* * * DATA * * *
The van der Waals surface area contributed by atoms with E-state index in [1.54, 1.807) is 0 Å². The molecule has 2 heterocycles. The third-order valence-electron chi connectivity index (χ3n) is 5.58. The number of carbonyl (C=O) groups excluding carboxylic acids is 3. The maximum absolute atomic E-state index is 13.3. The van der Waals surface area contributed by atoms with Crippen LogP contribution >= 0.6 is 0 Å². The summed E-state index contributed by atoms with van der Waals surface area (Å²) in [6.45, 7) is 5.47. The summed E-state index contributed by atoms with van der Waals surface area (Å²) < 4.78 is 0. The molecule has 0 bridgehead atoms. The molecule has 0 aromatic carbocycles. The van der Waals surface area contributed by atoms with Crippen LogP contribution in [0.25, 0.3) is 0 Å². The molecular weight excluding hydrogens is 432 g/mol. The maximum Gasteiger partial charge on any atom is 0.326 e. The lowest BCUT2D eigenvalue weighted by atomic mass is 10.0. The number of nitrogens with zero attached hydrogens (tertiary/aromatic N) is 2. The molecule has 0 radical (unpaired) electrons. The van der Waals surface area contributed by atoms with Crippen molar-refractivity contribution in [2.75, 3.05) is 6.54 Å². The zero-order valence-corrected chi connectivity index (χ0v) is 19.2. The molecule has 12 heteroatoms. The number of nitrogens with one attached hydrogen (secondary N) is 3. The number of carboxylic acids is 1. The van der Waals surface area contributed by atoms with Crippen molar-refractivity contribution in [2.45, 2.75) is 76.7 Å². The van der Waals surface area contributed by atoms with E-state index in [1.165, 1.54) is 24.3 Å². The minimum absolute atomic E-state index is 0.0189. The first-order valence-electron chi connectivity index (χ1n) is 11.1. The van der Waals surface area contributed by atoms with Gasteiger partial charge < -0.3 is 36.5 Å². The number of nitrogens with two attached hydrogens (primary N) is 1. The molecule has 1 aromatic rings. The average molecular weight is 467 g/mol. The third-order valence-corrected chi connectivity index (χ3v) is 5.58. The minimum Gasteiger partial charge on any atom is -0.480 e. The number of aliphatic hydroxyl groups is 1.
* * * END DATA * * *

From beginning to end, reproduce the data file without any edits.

The van der Waals surface area contributed by atoms with E-state index in [1.54, 1.807) is 0 Å². The molecule has 2 heterocycles. The third-order valence-electron chi connectivity index (χ3n) is 5.58. The number of carbonyl (C=O) groups excluding carboxylic acids is 3. The maximum absolute atomic E-state index is 13.3. The van der Waals surface area contributed by atoms with Crippen LogP contribution >= 0.6 is 0 Å². The summed E-state index contributed by atoms with van der Waals surface area (Å²) in [6.45, 7) is 5.47. The summed E-state index contributed by atoms with van der Waals surface area (Å²) < 4.78 is 0. The molecule has 0 bridgehead atoms. The molecule has 0 aromatic carbocycles. The van der Waals surface area contributed by atoms with Crippen LogP contribution in [0.25, 0.3) is 0 Å². The molecular weight excluding hydrogens is 432 g/mol. The maximum Gasteiger partial charge on any atom is 0.326 e. The lowest BCUT2D eigenvalue weighted by atomic mass is 10.0. The number of nitrogens with zero attached hydrogens (tertiary/aromatic N) is 2. The molecule has 0 radical (unpaired) electrons. The van der Waals surface area contributed by atoms with Crippen molar-refractivity contribution in [2.75, 3.05) is 6.54 Å². The zero-order valence-corrected chi connectivity index (χ0v) is 19.2. The molecule has 12 heteroatoms. The number of nitrogens with one attached hydrogen (secondary N) is 3. The number of carboxylic acids is 1. The van der Waals surface area contributed by atoms with Crippen molar-refractivity contribution in [2.45, 2.75) is 76.7 Å². The van der Waals surface area contributed by atoms with E-state index in [1.165, 1.54) is 24.3 Å². The minimum absolute atomic E-state index is 0.0189. The first-order valence-electron chi connectivity index (χ1n) is 11.1. The van der Waals surface area contributed by atoms with Gasteiger partial charge < -0.3 is 36.5 Å². The number of nitrogens with two attached hydrogens (primary N) is 1. The molecule has 1 aromatic rings. The average molecular weight is 467 g/mol. The third-order valence-corrected chi connectivity index (χ3v) is 5.58. The minimum Gasteiger partial charge on any atom is -0.480 e. The number of aliphatic hydroxyl groups is 1.